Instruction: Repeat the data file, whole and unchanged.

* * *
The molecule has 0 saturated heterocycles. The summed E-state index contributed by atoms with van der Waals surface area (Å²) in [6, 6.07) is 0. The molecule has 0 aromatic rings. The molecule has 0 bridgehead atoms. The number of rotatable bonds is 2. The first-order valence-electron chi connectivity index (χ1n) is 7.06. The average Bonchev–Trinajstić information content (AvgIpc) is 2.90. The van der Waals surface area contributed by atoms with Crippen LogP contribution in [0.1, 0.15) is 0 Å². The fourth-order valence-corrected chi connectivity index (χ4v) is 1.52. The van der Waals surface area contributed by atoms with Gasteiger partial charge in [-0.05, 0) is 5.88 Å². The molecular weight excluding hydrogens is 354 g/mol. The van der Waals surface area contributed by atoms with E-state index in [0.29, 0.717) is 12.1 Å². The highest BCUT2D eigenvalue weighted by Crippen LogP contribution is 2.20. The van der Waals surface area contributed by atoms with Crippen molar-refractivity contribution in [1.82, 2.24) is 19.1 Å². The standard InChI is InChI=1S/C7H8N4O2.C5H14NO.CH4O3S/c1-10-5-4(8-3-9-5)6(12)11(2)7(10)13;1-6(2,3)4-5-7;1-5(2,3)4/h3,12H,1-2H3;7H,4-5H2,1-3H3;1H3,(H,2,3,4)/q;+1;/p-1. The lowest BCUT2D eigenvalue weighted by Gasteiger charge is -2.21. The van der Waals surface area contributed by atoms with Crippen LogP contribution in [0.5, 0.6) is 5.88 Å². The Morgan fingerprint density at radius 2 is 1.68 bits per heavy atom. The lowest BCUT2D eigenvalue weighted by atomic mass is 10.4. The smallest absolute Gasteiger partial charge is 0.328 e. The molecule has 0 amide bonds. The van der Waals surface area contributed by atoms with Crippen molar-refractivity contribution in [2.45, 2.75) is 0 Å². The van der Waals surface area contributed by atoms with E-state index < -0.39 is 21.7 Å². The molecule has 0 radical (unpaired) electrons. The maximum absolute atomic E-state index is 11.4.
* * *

The molecule has 0 saturated heterocycles. The summed E-state index contributed by atoms with van der Waals surface area (Å²) in [6, 6.07) is 0. The molecule has 0 aromatic rings. The molecule has 0 bridgehead atoms. The number of rotatable bonds is 2. The first-order valence-electron chi connectivity index (χ1n) is 7.06. The average Bonchev–Trinajstić information content (AvgIpc) is 2.90. The van der Waals surface area contributed by atoms with Crippen LogP contribution in [0.1, 0.15) is 0 Å². The fourth-order valence-corrected chi connectivity index (χ4v) is 1.52. The van der Waals surface area contributed by atoms with Gasteiger partial charge in [-0.05, 0) is 5.88 Å². The molecular weight excluding hydrogens is 354 g/mol. The van der Waals surface area contributed by atoms with E-state index in [0.29, 0.717) is 12.1 Å². The highest BCUT2D eigenvalue weighted by Crippen LogP contribution is 2.20. The van der Waals surface area contributed by atoms with Crippen molar-refractivity contribution in [1.82, 2.24) is 19.1 Å². The standard InChI is InChI=1S/C7H8N4O2.C5H14NO.CH4O3S/c1-10-5-4(8-3-9-5)6(12)11(2)7(10)13;1-6(2,3)4-5-7;1-5(2,3)4/h3,12H,1-2H3;7H,4-5H2,1-3H3;1H3,(H,2,3,4)/q;+1;/p-1. The lowest BCUT2D eigenvalue weighted by Gasteiger charge is -2.21. The van der Waals surface area contributed by atoms with Crippen LogP contribution in [0.5, 0.6) is 5.88 Å². The Morgan fingerprint density at radius 2 is 1.68 bits per heavy atom. The lowest BCUT2D eigenvalue weighted by atomic mass is 10.4. The smallest absolute Gasteiger partial charge is 0.328 e. The molecule has 0 amide bonds. The van der Waals surface area contributed by atoms with Crippen molar-refractivity contribution in [2.45, 2.75) is 0 Å². The van der Waals surface area contributed by atoms with E-state index < -0.39 is 21.7 Å². The molecule has 0 radical (unpaired) electrons. The maximum absolute atomic E-state index is 11.4.